Tobacco Still Matters

'Smoking Kills’. Whether this warning, otherwise statutory, on cigarette packets, has any practical value in real life is anybody’s guess. But ‘Warning Business’ is big business. It doesn’t matter to tobacco merchants whether more and more people risk their lives simply by ignoring the all important warning. Right now a controversy is raging over comments by a parliamentary panel head and Bharatiya Janata Party (BJP) MP Dilip Gandhi, that there was no authentic Indian report to confirm tobacco leads to cancer. So the 15-member panel on subordinate legislation, headed by Mr Gandhi ‘strongly’ urged the Union Government to keep on hold its proposal to increase the size of pictorial warnings on tobacco packets from 40 percent to 85 percent. And quite expectedly the Opposition, particularly the Congress smelt rat in Mr Gandhi’s attempts to woo tobacco lobby, rather ‘bidi barons’, as Congress General Secretary Digvijay Singh lost no time to demand a probe to find out whether there was any connection between BJP and Cigarette and tobacco manufacturers. Gandhi’s statement that four crore people in states like Madhya Pradesh, Andhra Pradesh, Maharashtra and Chattisgarh are dependent on bidi-making through tendu leaves seems too innocuous to be dismissed lightly, but his ‘ignorance’ about tobacco and health hazards is now a source of ridicule. His observation that all tobacco-related findings are West-centric, having no relevance in Indian context is really a gem in the BJP brand of political wisdom. Absurdity makes sense to Gandhis because absurdity generates money. After all ‘‘India is one of the countries which has the largest incidence of cancer’’. Even by conservative estimates ‘‘India will record about 1.5 million tobacco-related deaths annually by 2020’’. And research in this field contrary to claims by Mr Gandhi, is not insignificant.

Refusal to print statutory graphic warnings on cigarette packs to warn about dangers of smoking has created a large number of legal suits against Tobacco Majors in many third world countries. Uruguay has reportedly presented a 500-page document to defend itself against international law suit challenging the country’s tough tobacco packaging regulations. It is Philip Morris, the Tobacco Transnational Corporation, that brought the claim at the World Bank’s International Centre for Settlement of Investment Disputes (ICSID) in Washington DC. Philip Morris is taking the legal advantage of a 1991 investment treaty between Uruguay and Switzerland to coerce the government of Uruguay. Their contention is that depiction of large size warning insertion means less profit. Philip Morris is actually bullying Uruguay because they are small. This is like David and Goliath.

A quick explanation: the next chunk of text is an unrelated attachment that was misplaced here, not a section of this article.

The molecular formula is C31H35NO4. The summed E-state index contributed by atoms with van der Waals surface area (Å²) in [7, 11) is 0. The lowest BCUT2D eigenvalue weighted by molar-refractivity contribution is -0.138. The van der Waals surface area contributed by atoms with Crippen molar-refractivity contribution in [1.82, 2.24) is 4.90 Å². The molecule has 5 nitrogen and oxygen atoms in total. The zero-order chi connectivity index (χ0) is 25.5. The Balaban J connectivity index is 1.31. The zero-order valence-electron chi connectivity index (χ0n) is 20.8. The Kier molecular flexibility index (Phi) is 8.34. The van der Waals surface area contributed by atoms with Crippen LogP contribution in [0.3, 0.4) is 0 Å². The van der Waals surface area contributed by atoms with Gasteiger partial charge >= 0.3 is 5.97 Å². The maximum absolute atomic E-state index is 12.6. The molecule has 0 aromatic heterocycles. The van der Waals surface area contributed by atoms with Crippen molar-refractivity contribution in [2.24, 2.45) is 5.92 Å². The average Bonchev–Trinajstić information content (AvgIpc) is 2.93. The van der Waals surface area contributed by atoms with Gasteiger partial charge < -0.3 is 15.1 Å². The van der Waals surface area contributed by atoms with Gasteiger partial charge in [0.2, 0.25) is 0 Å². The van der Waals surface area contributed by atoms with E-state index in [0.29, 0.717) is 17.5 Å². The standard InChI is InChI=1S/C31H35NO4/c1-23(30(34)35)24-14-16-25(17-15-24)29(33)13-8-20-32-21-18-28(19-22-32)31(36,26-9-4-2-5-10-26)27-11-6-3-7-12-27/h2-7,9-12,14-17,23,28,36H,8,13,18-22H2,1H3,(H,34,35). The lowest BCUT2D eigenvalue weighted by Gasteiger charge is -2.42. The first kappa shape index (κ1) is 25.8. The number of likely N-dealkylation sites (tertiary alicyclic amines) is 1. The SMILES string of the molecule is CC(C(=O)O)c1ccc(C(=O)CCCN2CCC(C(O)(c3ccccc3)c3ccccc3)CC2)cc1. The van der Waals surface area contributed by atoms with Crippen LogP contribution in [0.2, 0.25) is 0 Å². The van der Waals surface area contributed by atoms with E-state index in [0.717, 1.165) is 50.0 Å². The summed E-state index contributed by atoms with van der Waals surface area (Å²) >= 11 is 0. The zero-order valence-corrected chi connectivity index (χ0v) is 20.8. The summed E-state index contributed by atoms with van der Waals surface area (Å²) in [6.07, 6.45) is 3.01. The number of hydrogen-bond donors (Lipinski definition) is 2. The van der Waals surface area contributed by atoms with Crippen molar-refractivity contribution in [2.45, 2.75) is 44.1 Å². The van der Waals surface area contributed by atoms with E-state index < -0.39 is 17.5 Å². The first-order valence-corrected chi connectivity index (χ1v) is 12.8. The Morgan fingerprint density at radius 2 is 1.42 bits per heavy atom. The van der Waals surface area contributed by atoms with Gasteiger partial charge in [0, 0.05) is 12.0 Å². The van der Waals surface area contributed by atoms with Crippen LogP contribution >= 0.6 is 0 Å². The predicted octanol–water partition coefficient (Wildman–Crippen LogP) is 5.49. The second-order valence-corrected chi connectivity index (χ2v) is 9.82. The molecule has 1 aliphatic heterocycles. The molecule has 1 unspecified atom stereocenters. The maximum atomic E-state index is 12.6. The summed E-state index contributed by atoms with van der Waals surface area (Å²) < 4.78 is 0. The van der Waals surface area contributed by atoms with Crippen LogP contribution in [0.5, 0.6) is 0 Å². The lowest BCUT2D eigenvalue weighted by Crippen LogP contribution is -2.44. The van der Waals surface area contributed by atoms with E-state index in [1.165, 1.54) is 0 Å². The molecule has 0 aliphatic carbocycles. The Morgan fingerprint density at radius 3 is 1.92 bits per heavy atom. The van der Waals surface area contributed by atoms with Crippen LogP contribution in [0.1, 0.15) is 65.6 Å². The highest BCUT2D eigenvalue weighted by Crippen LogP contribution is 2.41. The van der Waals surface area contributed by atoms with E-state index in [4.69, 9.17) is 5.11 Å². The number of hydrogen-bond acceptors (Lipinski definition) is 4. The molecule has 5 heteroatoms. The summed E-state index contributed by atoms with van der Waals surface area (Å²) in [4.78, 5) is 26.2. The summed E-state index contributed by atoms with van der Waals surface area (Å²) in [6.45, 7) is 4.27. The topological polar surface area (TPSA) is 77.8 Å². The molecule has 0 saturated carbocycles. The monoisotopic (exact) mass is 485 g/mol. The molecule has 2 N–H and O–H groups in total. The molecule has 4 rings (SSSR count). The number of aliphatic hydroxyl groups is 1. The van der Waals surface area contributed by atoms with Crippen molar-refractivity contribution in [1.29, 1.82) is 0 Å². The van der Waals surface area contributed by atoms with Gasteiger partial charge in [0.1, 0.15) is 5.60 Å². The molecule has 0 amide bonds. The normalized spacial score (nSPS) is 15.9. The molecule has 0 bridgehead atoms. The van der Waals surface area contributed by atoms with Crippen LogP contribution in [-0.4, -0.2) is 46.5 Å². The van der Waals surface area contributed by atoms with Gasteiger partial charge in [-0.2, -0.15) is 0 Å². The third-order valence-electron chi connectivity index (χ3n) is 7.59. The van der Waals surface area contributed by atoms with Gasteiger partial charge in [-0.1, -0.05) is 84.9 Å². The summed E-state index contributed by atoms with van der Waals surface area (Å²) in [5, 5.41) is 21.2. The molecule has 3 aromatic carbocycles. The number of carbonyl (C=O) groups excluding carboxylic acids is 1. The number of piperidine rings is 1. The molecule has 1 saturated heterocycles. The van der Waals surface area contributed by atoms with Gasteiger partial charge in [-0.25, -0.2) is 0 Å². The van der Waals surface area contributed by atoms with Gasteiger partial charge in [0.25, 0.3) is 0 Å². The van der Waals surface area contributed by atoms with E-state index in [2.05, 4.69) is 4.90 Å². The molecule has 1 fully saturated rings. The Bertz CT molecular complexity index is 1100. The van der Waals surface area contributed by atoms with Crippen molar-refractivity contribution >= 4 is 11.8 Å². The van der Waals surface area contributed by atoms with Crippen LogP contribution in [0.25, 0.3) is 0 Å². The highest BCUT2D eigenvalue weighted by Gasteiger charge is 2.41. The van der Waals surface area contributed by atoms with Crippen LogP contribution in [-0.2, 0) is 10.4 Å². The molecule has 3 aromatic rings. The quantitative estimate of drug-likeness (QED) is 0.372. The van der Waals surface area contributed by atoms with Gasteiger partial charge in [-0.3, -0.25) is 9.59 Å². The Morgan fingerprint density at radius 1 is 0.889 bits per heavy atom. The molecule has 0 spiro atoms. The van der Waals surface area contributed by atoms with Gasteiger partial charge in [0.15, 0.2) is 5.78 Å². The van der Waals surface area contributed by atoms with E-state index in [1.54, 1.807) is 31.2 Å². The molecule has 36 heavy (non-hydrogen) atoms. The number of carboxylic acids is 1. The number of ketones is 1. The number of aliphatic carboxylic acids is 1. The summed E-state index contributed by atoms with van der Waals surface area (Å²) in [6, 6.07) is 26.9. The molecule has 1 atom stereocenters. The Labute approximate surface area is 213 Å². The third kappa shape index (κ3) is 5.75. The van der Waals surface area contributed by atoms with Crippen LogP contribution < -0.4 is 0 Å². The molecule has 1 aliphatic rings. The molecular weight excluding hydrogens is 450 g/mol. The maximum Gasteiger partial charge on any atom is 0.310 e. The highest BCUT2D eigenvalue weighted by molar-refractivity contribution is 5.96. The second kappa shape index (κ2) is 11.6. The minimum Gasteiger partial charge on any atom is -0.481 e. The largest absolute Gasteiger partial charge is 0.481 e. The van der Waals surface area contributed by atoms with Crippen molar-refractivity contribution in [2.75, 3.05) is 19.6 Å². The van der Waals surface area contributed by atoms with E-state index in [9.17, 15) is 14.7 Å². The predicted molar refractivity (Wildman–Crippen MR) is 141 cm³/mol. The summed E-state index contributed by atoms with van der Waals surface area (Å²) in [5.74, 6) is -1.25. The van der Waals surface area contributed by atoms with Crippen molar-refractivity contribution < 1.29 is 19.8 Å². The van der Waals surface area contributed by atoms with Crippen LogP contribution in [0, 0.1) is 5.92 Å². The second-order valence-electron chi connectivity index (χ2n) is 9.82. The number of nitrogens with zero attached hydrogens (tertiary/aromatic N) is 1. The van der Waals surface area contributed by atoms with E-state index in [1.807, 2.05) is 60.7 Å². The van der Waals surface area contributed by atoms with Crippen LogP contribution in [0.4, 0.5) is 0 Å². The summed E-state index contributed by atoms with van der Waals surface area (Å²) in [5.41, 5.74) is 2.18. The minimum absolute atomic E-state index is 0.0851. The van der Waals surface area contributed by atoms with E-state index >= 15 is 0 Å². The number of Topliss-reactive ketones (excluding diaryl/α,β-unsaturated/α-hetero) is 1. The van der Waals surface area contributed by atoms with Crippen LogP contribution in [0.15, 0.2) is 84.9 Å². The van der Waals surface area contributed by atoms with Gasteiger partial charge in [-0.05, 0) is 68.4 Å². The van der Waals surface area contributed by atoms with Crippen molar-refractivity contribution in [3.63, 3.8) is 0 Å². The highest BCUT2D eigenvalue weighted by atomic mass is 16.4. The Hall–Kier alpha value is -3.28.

Tragically enough, Uruguay’s annual gross domestic product is $53 billion, less than that of Philip Morris which took in $80 billion last year.

The Uruguayan case is in reality a message designed to be global. Philip Morris is said to have its way in Thailand where courts have ordered the temporary suspension of a new tobacco packaging law. In truth, Japan Tobacco, yet another major tobacco giant, has also sued the Thai government, demanding minimum packaging law, to carry out business and ensure reasonable return.

Continuing efforts by different Third World Governments to protect their citizens against tobacco consumption and exposure to second hand smoke, despite challenges by the tobacco industry, demonstrate among other things that awareness campaign against tobacco is spreading across the world. Only people like Mr Dilip Gandhi look smoke-blind. Perhaps Mr Gandhi doesn’t know how Philip Morris, an advocate of smaller size warning labels, has lost a lawsuit in Australia over the Tobacco Plain Packaging Act. They have now appealed to the UN Commission on International Trade Law, claiming that Australia’s 2011 law is violative of a 1993 bilateral treaty between Australia and Hong Kong. What deserves attention is the multinationals quite often take shelter under the discriminatory bilateral trade agreements to sabotage national laws in the host country. No doubt talking tough to multinationals by Uruguay paid dividends to its population. ‘‘After companies were required to print photos of pre-mature babies, decaying teeth, and hospital operation on cigarette packages, smoking rates dropped from 33% to 12% among Uruguayan teenagers and from 40% to 23% among adults’’.

Not much is heard about tobacco lobby in India but tendu leaf contractors and bidi-manufactures play a big role, like sugar magnets in every election, in some western and central states. And this trade has its representatives in legislatures in tendu leaf producing states like Odisha and Madhya Pradesh. So the Gandhis have reasons to talk nonsense while minimising cancer risk in tobacco consumption and allowing the industry not to increase the size of pictorial warnings on packs from 40 percent to 85 percent. Incidentally, the Left has nothing to talk about tobacco lobby as if it is not an issue affecting ordinary people. Whether they like it or not it is really a serious issue involving people’s health and big business houses’ manoeuvring to influence political process of a country.

At the time of writing yet another BJP MP and a panel member as well Shyama Charan Gupta came down heavily on tobacco critics while supporting Mr Gandhi and discovered a conspiracy to sabotage Mr Modi’s ‘Make in India’ campaign. These people are against World Health Organisation because WHO’s prescription on display of pictorial warning doesn’t suit their business interests. About 9 lakh Indians die every year from diseases caused by tobacco use but to these people, figures, if they are related to human beings, are for fun!      03-04-2015

Vol. 47, No. 40, Apr 12 - 18, 2015